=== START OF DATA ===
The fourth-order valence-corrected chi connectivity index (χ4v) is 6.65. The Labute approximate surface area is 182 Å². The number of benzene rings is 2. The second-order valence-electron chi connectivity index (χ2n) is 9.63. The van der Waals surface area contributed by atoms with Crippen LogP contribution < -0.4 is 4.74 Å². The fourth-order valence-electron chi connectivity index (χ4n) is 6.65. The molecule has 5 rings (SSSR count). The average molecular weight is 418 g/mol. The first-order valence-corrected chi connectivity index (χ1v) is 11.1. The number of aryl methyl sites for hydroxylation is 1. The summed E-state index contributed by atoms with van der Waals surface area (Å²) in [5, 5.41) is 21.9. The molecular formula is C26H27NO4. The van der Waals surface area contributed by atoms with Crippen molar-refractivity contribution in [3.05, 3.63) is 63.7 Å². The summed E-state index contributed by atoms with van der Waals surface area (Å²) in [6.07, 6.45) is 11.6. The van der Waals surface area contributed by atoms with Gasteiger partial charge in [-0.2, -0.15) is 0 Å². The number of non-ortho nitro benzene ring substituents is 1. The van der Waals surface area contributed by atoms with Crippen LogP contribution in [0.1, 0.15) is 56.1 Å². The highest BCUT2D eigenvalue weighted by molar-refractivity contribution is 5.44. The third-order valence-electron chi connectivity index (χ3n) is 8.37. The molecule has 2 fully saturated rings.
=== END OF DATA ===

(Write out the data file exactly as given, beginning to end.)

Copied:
The fourth-order valence-corrected chi connectivity index (χ4v) is 6.65. The Labute approximate surface area is 182 Å². The number of benzene rings is 2. The second-order valence-electron chi connectivity index (χ2n) is 9.63. The van der Waals surface area contributed by atoms with Crippen LogP contribution < -0.4 is 4.74 Å². The fourth-order valence-electron chi connectivity index (χ4n) is 6.65. The molecule has 5 rings (SSSR count). The average molecular weight is 418 g/mol. The first-order valence-corrected chi connectivity index (χ1v) is 11.1. The number of aryl methyl sites for hydroxylation is 1. The summed E-state index contributed by atoms with van der Waals surface area (Å²) in [5, 5.41) is 21.9. The molecular formula is C26H27NO4. The van der Waals surface area contributed by atoms with Crippen molar-refractivity contribution in [3.05, 3.63) is 63.7 Å². The summed E-state index contributed by atoms with van der Waals surface area (Å²) in [6.07, 6.45) is 11.6. The van der Waals surface area contributed by atoms with Gasteiger partial charge in [-0.2, -0.15) is 0 Å². The number of non-ortho nitro benzene ring substituents is 1. The van der Waals surface area contributed by atoms with Crippen LogP contribution in [0.1, 0.15) is 56.1 Å². The highest BCUT2D eigenvalue weighted by molar-refractivity contribution is 5.44. The third-order valence-electron chi connectivity index (χ3n) is 8.37. The molecule has 2 fully saturated rings.